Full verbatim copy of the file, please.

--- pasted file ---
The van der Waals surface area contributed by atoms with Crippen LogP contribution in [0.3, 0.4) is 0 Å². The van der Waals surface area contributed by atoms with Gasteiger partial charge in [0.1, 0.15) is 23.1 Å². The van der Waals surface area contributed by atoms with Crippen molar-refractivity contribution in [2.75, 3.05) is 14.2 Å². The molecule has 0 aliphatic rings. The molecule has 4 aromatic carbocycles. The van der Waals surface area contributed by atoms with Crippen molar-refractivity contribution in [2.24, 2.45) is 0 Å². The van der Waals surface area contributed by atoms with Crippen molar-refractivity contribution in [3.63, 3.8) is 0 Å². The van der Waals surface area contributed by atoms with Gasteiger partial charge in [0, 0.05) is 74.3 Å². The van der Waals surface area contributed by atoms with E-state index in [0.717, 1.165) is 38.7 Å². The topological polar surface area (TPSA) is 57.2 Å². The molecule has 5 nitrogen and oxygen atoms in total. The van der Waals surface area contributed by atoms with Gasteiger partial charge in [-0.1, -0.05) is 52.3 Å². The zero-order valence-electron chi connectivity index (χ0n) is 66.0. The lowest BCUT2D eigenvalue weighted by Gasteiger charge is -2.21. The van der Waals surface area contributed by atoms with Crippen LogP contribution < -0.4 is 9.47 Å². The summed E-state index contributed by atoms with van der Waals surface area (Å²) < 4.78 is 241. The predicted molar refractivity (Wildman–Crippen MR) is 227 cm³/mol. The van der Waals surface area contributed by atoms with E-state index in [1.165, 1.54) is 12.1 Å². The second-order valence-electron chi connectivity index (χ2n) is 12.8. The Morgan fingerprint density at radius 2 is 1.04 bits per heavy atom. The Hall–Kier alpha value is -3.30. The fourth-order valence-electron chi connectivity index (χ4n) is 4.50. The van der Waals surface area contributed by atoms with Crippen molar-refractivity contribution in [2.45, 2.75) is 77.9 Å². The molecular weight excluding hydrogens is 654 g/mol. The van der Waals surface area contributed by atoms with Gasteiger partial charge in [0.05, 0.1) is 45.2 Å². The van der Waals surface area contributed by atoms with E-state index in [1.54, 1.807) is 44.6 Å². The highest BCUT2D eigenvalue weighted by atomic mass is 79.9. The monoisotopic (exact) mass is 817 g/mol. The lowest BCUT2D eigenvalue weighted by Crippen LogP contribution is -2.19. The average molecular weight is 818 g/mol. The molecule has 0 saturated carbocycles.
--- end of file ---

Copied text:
The van der Waals surface area contributed by atoms with Crippen LogP contribution in [0.3, 0.4) is 0 Å². The van der Waals surface area contributed by atoms with Gasteiger partial charge in [0.1, 0.15) is 23.1 Å². The van der Waals surface area contributed by atoms with Crippen molar-refractivity contribution in [2.75, 3.05) is 14.2 Å². The molecule has 0 aliphatic rings. The molecule has 4 aromatic carbocycles. The van der Waals surface area contributed by atoms with Crippen molar-refractivity contribution in [2.24, 2.45) is 0 Å². The van der Waals surface area contributed by atoms with Crippen molar-refractivity contribution in [3.63, 3.8) is 0 Å². The van der Waals surface area contributed by atoms with Gasteiger partial charge in [0, 0.05) is 74.3 Å². The van der Waals surface area contributed by atoms with E-state index in [0.717, 1.165) is 38.7 Å². The topological polar surface area (TPSA) is 57.2 Å². The molecule has 5 nitrogen and oxygen atoms in total. The van der Waals surface area contributed by atoms with Gasteiger partial charge in [-0.1, -0.05) is 52.3 Å². The zero-order valence-electron chi connectivity index (χ0n) is 66.0. The lowest BCUT2D eigenvalue weighted by Gasteiger charge is -2.21. The van der Waals surface area contributed by atoms with Crippen LogP contribution < -0.4 is 9.47 Å². The summed E-state index contributed by atoms with van der Waals surface area (Å²) < 4.78 is 241. The predicted molar refractivity (Wildman–Crippen MR) is 227 cm³/mol. The van der Waals surface area contributed by atoms with E-state index in [1.165, 1.54) is 12.1 Å². The second-order valence-electron chi connectivity index (χ2n) is 12.8. The Morgan fingerprint density at radius 2 is 1.04 bits per heavy atom. The Hall–Kier alpha value is -3.30. The fourth-order valence-electron chi connectivity index (χ4n) is 4.50. The van der Waals surface area contributed by atoms with Crippen molar-refractivity contribution in [2.45, 2.75) is 77.9 Å². The molecular weight excluding hydrogens is 654 g/mol. The van der Waals surface area contributed by atoms with Gasteiger partial charge in [0.05, 0.1) is 45.2 Å². The van der Waals surface area contributed by atoms with E-state index in [1.54, 1.807) is 44.6 Å². The highest BCUT2D eigenvalue weighted by atomic mass is 79.9. The monoisotopic (exact) mass is 817 g/mol. The lowest BCUT2D eigenvalue weighted by Crippen LogP contribution is -2.19. The average molecular weight is 818 g/mol. The molecule has 0 saturated carbocycles.